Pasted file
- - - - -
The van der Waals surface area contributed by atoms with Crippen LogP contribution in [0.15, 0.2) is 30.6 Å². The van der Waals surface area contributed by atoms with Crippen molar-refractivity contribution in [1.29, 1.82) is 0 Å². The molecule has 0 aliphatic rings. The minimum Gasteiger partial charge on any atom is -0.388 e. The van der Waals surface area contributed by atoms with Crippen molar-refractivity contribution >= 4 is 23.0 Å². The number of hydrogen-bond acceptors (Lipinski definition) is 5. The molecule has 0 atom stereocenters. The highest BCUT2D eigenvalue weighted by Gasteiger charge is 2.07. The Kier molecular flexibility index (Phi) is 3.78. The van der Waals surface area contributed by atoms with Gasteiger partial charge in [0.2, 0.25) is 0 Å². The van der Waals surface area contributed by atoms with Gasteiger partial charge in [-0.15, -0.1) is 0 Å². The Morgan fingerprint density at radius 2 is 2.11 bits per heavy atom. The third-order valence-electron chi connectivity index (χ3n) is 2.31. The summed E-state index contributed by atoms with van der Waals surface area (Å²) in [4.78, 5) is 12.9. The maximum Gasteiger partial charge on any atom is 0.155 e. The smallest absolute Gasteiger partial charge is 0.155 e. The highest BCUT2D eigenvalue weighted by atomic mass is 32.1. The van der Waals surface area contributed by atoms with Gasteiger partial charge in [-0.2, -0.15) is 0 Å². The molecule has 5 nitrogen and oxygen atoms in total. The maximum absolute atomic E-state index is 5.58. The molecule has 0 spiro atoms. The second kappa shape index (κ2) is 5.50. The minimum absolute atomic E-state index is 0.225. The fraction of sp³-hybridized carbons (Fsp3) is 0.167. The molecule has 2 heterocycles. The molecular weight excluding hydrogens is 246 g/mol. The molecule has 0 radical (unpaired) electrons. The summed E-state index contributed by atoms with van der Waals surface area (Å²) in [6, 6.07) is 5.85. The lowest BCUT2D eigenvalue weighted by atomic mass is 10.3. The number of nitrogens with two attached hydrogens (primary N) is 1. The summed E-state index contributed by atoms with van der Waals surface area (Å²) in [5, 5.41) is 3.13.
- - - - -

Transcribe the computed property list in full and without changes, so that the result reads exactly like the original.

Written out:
The van der Waals surface area contributed by atoms with Crippen LogP contribution in [0.15, 0.2) is 30.6 Å². The van der Waals surface area contributed by atoms with Crippen molar-refractivity contribution in [1.29, 1.82) is 0 Å². The molecule has 0 aliphatic rings. The minimum Gasteiger partial charge on any atom is -0.388 e. The van der Waals surface area contributed by atoms with Crippen molar-refractivity contribution >= 4 is 23.0 Å². The number of hydrogen-bond acceptors (Lipinski definition) is 5. The molecule has 0 atom stereocenters. The highest BCUT2D eigenvalue weighted by Gasteiger charge is 2.07. The Kier molecular flexibility index (Phi) is 3.78. The van der Waals surface area contributed by atoms with Gasteiger partial charge in [0.2, 0.25) is 0 Å². The van der Waals surface area contributed by atoms with Gasteiger partial charge in [-0.15, -0.1) is 0 Å². The Morgan fingerprint density at radius 2 is 2.11 bits per heavy atom. The third-order valence-electron chi connectivity index (χ3n) is 2.31. The summed E-state index contributed by atoms with van der Waals surface area (Å²) in [4.78, 5) is 12.9. The maximum Gasteiger partial charge on any atom is 0.155 e. The smallest absolute Gasteiger partial charge is 0.155 e. The highest BCUT2D eigenvalue weighted by atomic mass is 32.1. The van der Waals surface area contributed by atoms with Gasteiger partial charge in [-0.2, -0.15) is 0 Å². The molecule has 5 nitrogen and oxygen atoms in total. The maximum absolute atomic E-state index is 5.58. The molecule has 0 spiro atoms. The second kappa shape index (κ2) is 5.50. The minimum absolute atomic E-state index is 0.225. The fraction of sp³-hybridized carbons (Fsp3) is 0.167. The molecule has 2 heterocycles. The molecular weight excluding hydrogens is 246 g/mol. The molecule has 0 radical (unpaired) electrons. The summed E-state index contributed by atoms with van der Waals surface area (Å²) in [6, 6.07) is 5.85. The lowest BCUT2D eigenvalue weighted by atomic mass is 10.3. The number of nitrogens with two attached hydrogens (primary N) is 1. The summed E-state index contributed by atoms with van der Waals surface area (Å²) in [5, 5.41) is 3.13.